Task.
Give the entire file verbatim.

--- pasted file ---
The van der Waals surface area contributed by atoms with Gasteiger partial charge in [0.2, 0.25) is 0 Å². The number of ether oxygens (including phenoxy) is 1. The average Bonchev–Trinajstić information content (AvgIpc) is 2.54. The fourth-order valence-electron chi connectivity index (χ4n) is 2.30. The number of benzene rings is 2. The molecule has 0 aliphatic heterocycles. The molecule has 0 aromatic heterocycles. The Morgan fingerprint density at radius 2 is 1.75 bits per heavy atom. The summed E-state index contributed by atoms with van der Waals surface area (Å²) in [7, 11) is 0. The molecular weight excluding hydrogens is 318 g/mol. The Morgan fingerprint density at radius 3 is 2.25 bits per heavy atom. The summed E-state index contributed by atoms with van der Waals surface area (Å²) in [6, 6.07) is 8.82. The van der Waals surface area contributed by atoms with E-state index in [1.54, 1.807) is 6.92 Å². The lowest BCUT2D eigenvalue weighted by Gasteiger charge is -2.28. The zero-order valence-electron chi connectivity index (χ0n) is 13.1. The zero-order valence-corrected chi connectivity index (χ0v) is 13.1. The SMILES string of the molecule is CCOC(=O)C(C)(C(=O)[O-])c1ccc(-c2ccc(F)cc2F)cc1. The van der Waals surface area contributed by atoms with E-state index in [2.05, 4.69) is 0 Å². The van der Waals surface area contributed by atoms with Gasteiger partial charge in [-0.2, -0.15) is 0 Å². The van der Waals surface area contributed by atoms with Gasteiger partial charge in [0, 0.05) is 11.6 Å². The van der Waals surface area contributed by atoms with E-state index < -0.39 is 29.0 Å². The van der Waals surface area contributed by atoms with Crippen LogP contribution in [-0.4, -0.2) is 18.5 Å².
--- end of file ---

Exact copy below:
The van der Waals surface area contributed by atoms with Gasteiger partial charge in [0.2, 0.25) is 0 Å². The number of ether oxygens (including phenoxy) is 1. The average Bonchev–Trinajstić information content (AvgIpc) is 2.54. The fourth-order valence-electron chi connectivity index (χ4n) is 2.30. The number of benzene rings is 2. The molecule has 0 aliphatic heterocycles. The molecule has 0 aromatic heterocycles. The Morgan fingerprint density at radius 2 is 1.75 bits per heavy atom. The summed E-state index contributed by atoms with van der Waals surface area (Å²) in [7, 11) is 0. The molecular weight excluding hydrogens is 318 g/mol. The Morgan fingerprint density at radius 3 is 2.25 bits per heavy atom. The summed E-state index contributed by atoms with van der Waals surface area (Å²) in [6, 6.07) is 8.82. The van der Waals surface area contributed by atoms with E-state index in [1.54, 1.807) is 6.92 Å². The lowest BCUT2D eigenvalue weighted by Gasteiger charge is -2.28. The zero-order valence-electron chi connectivity index (χ0n) is 13.1. The zero-order valence-corrected chi connectivity index (χ0v) is 13.1. The SMILES string of the molecule is CCOC(=O)C(C)(C(=O)[O-])c1ccc(-c2ccc(F)cc2F)cc1. The van der Waals surface area contributed by atoms with E-state index in [2.05, 4.69) is 0 Å². The van der Waals surface area contributed by atoms with Gasteiger partial charge in [-0.2, -0.15) is 0 Å². The van der Waals surface area contributed by atoms with Gasteiger partial charge in [0, 0.05) is 11.6 Å². The van der Waals surface area contributed by atoms with E-state index < -0.39 is 29.0 Å². The van der Waals surface area contributed by atoms with Crippen LogP contribution in [-0.4, -0.2) is 18.5 Å².